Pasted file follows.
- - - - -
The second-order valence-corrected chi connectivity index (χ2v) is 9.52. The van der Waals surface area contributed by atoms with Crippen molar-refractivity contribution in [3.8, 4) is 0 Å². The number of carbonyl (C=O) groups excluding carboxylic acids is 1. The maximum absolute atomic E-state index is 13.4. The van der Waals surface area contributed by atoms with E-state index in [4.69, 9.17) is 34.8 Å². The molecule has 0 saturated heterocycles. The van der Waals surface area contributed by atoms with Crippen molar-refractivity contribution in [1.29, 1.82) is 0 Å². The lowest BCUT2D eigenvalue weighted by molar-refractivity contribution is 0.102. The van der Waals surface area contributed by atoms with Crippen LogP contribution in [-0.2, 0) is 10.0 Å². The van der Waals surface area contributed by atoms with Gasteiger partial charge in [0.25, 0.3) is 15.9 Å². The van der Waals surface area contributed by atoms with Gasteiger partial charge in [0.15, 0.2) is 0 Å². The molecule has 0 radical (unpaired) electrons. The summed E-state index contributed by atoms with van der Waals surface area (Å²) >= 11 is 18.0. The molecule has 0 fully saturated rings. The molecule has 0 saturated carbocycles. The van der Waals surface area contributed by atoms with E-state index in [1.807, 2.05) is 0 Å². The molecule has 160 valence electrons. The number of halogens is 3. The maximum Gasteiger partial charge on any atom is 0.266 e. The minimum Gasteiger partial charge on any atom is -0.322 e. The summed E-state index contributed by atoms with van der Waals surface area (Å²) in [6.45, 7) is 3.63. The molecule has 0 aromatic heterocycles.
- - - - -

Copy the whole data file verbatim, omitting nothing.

The second-order valence-corrected chi connectivity index (χ2v) is 9.52. The van der Waals surface area contributed by atoms with Crippen molar-refractivity contribution in [3.8, 4) is 0 Å². The number of carbonyl (C=O) groups excluding carboxylic acids is 1. The maximum absolute atomic E-state index is 13.4. The van der Waals surface area contributed by atoms with E-state index in [4.69, 9.17) is 34.8 Å². The molecule has 0 saturated heterocycles. The van der Waals surface area contributed by atoms with Crippen molar-refractivity contribution in [1.29, 1.82) is 0 Å². The lowest BCUT2D eigenvalue weighted by molar-refractivity contribution is 0.102. The van der Waals surface area contributed by atoms with Crippen LogP contribution in [-0.2, 0) is 10.0 Å². The van der Waals surface area contributed by atoms with Gasteiger partial charge in [0.25, 0.3) is 15.9 Å². The van der Waals surface area contributed by atoms with Gasteiger partial charge in [0.15, 0.2) is 0 Å². The molecule has 0 radical (unpaired) electrons. The summed E-state index contributed by atoms with van der Waals surface area (Å²) >= 11 is 18.0. The molecule has 0 fully saturated rings. The molecule has 0 saturated carbocycles. The van der Waals surface area contributed by atoms with E-state index in [1.807, 2.05) is 0 Å². The molecule has 160 valence electrons. The number of halogens is 3. The maximum Gasteiger partial charge on any atom is 0.266 e. The minimum Gasteiger partial charge on any atom is -0.322 e. The summed E-state index contributed by atoms with van der Waals surface area (Å²) in [6.45, 7) is 3.63. The molecule has 0 aromatic heterocycles.